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The best part of waking up? Marijuana in your cup

In this Monday, Sept. 19, 2016, photo, candy bars wrapped in new packaging to indicate that the products contain marijuana are shown in the kitchen of BlueKudu candy in the historic Five Points District of Denver.
In this Monday, Sept. 19, 2016, photo, candy bars wrapped in new packaging to indicate that the products contain marijuana are shown in the kitchen of BlueKudu candy in the historic Five Points District of Denver. AP

As marijuana legalization sweeps the nation — cannabis has been approved for medical use in 27 states and recreational use in eight states — the weed business is booming, and enthusiasts are finding new ways to sell the drug in the now official marketplace.

At the forefront of that market are edibles, according to Marijuana Business Magazine: Food and drink items infused with marijuana make up a formidable part of the business with nearly $850 million in sales. And producers have become increasingly creative in the goodies they mix with cannabis. Fruit chews, brownies, cookies, lollipops, butter, salad dressing and teriyaki sauce are all commercially available. Homebrew recipes for “weed beer” are commonplace on online forums. And now, a California-based company is combining marijuana with one of the most popular beverages in the world: coffee.

BrewBudz is planning to release it cannabis-infused coffee, along with teas and hot cocoa, in six states between now and March 2017, which would make it the first widely available product of its kind. Other smaller dispensaries in Washington have been selling similar coffees since 2015.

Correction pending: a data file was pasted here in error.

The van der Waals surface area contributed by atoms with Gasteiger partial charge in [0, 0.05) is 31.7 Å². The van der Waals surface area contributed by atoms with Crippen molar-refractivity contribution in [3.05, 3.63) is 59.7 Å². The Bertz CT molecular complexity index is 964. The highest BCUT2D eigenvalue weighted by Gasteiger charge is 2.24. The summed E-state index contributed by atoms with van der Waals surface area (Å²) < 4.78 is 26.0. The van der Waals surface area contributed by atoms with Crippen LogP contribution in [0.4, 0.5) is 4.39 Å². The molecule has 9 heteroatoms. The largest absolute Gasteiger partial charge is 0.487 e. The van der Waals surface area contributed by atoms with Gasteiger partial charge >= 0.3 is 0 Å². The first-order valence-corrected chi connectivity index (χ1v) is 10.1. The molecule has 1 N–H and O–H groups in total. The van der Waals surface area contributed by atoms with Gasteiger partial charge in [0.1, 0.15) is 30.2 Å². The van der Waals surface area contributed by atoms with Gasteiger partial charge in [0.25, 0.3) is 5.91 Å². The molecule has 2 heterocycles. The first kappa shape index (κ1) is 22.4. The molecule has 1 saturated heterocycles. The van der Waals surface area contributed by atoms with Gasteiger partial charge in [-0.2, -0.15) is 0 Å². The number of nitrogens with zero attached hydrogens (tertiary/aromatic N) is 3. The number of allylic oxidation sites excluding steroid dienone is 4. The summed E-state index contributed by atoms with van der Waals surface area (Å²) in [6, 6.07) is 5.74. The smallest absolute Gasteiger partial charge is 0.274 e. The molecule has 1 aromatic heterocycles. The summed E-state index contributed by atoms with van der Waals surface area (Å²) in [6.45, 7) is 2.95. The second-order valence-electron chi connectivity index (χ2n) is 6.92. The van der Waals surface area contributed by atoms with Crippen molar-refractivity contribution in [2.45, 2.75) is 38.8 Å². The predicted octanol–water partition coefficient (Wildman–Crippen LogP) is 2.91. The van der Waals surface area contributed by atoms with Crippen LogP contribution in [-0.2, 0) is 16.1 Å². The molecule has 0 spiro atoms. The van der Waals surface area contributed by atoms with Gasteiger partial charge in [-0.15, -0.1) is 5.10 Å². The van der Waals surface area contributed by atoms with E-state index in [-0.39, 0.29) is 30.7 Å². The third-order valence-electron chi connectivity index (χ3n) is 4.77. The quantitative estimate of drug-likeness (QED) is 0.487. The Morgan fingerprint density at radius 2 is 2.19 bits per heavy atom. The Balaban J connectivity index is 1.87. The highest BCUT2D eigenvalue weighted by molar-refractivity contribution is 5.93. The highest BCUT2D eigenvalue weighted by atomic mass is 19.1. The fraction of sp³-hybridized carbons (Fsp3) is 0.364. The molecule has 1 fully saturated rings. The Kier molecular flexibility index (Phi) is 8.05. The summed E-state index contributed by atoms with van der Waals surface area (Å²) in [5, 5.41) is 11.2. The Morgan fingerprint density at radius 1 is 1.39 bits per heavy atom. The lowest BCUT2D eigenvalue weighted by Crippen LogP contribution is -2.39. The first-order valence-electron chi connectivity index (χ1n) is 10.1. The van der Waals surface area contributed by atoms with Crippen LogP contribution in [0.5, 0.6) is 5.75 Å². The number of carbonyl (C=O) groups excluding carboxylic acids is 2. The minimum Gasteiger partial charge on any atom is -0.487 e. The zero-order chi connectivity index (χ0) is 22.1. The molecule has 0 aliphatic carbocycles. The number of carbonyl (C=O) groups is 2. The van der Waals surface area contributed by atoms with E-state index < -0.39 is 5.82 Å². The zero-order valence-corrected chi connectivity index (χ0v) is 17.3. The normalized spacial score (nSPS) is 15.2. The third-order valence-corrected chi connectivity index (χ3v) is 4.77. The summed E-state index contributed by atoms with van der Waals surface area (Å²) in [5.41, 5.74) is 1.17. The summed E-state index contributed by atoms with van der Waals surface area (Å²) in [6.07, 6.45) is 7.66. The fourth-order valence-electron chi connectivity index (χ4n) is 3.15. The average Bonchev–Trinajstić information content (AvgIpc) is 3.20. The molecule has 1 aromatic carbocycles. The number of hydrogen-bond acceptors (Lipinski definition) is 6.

“It's an opportunity to bring together two different rituals in life," BrewBudz Vice President Jeffry Paul told WestWord. "Drinking coffee or tea is something that's part of your every day.... There’s also a ritual for marijuana, whether it's medicinal or recreational.”

The product will be a 100 percent decomposable pod that is compatible with Keurig brewing machines, which are in millions of kitchens across the country, so that many will simply have to insert a cup and press a button for their specialty coffee.

A close-up look at Forbidden Farms' marijuana growing operation in Shelton and the processing facility on the Tacoma Tideflats. Owned by the Balduff brothers Garrett and Taylor, the premium producer even supplies cannabis connoisseur Willie Nelson

Rather than using cannabis seeds or oil mixed with coffee beans, BrewBudz’s recipe incorporates the plant’s flower so that “you will enjoy your favorite delicious drink that fulfills your medicinal needs and personal tastes,” the company’s website says.

Mixing the caffeine from coffee with cannabis, which is considered a depressant, might not make sense at first glance, but a Washington dispensary owner who sells weed-laced coffee says the effect is similar to a popular mixed drink: Red Bull and vodka.

“I had more energy, but I still had the relaxation you get from cannabis,” Jennifer Lanzador told Yahoo.

According to its website, BrewBudz is also combating the mixed effect of the two plants by using a specific strain of cannabis that the company believes will pair well with caffeine.

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